At this point the discussion with Climate Outreach founder George Marshall took a slightly scary turn for the British audience. First we were asked to introduce ourselves to a neighbour in the audience we didn’t know and discuss the issues with them for five minutes. Then Katharine shifted the focus to her experiences in ‘Trump-land’ and what she had learned. Her basic point was that to engage people you have to connect with their values, speak from the heart, and give hope. As a pastors wife in a highly religious country (we sometimes forget just how religious a country the USA is), living in a part of the country where a very specific form of Christianity is a major cultural force, the matter of faith, particularly Christian faith, is very much a potential meeting point for people whether climate change sceptics or not. Stewardship is the core of a range of faiths, not least Christianity, and the care that is implicit in that, is something that connects people who can all be concerned about it. The safety of their community, the future of their child, the security and economic success of their nation, the health of their family, and the political stability of their country. This is the priority list of many people in Texas, or indeed the whole of the USA. That priority list doesn’t include climate change, but climate change affects all of these things that people care about. Framing discussions around humanitarian issues; the food we eat, the air we breathe, our own or our children’s health, gives a point of contact and an element of empathy with people whose world view is that environmentalists are people who are trying to take things away from them or tell them what to do. Being a successful agent of change is about connecting with people where they are. In the context of Texas Katharine argued that the strongest point of contact is Christian faith, especially when using terms such as ‘hope’ and ‘love’. For an Oxford audience overwhelmingly atheist or agnostic this this was always going to challenge some deeply held scientific values – to which her response to questions as to how faith informs her science was ’Faith is the evidence of things not seen’ and ‘Faith is spiritual apprehension, not physical truth’. Or put another way ‘Science is like a compass. It can identify the direction, but it can’t tell you which way to go.’ That is about values.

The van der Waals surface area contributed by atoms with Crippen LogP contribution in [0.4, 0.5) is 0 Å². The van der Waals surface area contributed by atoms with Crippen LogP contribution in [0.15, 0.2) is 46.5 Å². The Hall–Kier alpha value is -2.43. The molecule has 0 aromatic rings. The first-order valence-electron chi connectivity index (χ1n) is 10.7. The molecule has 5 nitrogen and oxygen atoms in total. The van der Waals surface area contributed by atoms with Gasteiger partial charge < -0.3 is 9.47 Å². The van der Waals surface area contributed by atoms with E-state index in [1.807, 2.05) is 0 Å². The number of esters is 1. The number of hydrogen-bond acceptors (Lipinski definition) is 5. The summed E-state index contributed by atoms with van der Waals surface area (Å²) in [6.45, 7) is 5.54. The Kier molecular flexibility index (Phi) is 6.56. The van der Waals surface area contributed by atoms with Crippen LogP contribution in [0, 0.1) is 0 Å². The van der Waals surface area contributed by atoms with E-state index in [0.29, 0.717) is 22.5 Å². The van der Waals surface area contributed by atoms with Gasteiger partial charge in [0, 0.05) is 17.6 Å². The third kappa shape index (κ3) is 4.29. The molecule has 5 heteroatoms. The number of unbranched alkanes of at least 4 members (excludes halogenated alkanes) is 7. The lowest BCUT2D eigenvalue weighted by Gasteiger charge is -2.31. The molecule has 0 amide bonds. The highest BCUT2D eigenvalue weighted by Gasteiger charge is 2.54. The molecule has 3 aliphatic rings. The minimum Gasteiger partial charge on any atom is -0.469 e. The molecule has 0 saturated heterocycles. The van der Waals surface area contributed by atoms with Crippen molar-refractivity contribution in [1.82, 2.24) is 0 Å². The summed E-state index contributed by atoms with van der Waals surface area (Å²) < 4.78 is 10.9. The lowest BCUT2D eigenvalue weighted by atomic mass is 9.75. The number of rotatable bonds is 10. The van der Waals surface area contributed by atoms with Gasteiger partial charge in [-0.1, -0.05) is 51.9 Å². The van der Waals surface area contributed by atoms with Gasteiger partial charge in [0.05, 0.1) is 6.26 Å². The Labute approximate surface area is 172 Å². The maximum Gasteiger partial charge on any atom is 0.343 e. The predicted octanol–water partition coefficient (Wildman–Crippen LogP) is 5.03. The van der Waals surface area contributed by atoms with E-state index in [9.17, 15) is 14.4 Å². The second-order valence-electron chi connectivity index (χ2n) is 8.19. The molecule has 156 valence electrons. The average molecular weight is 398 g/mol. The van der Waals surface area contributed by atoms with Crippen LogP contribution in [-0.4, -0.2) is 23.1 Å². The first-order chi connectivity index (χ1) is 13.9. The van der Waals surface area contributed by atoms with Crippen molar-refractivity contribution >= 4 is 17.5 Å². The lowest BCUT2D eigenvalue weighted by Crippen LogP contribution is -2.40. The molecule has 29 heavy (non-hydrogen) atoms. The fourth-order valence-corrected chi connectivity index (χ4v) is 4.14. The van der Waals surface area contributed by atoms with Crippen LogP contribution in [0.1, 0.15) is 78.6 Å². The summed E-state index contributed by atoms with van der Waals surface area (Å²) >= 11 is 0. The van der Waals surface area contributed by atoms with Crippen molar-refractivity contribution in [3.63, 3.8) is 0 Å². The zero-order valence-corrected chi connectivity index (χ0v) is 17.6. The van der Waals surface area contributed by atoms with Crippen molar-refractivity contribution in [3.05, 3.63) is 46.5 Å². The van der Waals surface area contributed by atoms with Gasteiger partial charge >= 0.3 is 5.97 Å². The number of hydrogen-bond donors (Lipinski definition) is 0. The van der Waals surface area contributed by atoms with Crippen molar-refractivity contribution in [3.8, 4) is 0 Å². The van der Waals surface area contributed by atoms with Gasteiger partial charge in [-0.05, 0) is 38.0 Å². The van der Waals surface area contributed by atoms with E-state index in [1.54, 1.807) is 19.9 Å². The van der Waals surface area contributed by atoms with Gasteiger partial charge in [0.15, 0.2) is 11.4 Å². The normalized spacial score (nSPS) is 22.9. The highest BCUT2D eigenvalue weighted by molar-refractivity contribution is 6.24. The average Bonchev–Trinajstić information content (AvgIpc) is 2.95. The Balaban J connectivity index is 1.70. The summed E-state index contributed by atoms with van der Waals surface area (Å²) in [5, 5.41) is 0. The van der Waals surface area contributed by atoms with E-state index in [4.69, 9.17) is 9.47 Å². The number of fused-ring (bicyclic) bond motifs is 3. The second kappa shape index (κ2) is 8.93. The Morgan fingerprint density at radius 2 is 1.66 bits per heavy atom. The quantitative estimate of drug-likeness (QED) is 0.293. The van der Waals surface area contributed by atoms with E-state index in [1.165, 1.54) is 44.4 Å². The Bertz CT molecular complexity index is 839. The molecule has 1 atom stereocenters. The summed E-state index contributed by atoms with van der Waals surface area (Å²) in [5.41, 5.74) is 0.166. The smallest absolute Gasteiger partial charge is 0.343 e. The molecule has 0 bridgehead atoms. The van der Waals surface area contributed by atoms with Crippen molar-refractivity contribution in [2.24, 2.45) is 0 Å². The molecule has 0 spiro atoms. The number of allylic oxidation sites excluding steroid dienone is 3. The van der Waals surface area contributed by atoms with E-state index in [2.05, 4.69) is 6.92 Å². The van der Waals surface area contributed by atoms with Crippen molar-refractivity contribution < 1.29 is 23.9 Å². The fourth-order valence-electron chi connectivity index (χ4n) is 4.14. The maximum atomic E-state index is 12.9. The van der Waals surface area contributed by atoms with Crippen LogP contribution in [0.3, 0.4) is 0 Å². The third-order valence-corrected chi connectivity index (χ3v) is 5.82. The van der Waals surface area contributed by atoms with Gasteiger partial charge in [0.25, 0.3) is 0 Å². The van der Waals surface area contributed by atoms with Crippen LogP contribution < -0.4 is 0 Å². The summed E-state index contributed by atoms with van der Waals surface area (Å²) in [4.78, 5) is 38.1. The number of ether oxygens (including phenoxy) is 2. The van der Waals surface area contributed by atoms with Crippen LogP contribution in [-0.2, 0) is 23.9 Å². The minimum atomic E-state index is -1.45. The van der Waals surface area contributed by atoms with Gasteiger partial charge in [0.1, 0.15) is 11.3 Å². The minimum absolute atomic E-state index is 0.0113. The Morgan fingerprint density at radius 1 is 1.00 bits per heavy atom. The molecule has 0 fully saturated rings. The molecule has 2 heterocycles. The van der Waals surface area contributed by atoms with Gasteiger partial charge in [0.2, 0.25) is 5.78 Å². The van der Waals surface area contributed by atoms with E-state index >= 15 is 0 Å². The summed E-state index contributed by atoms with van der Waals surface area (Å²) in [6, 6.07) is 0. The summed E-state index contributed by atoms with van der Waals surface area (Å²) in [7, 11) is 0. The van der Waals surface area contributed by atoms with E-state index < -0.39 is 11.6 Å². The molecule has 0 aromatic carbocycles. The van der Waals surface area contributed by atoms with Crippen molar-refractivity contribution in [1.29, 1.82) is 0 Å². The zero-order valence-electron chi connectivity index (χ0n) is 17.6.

Framing the debate and referencing it in Christian belief and values (even if insincerely) was Donald Trump’s big point of contact; ‘I love you, coalminers’, whoever said that to them before? The contrasting rationality of Hillary Clinton …emissions from coal are destroying the planet – we have to shut down the coal mines, while it may be true was never going to win over people whose livelihoods depended on it and whose concerns were about the security of their communities, their families and the futures of their children. This widens the debate out a long way beyond climate science. The breakdown in civil discourse in society, ‘trolling’ on social media, ‘fake news’ and the divisions laid bare in the British ‘Brexit’ referendum all point to that, and the need to counter those trends by actively building relationships. In Britain starting from a faith-based, let alone Christian perspective may seem niche or quirky, but the principles that Katharine and George espoused are ones to take away and reflect on and act upon. As Climate Outreach puts it in their ‘talking climate challenges’; find common ground in the values you share, respect differences of opinion, and connect climate change with the things your conversation partner cares about. Perhaps it’s not so difficult after all.
Climate Outreach: www.climateoutreach.org @climateoutreach
Katharine Hayhoe: www.katharinehayhoe.com @KHayhoe
Greenfaith: www.greenfaith.org @greenfaithworld
This article first appeared in the December 2017 issue of Town and Country Planning.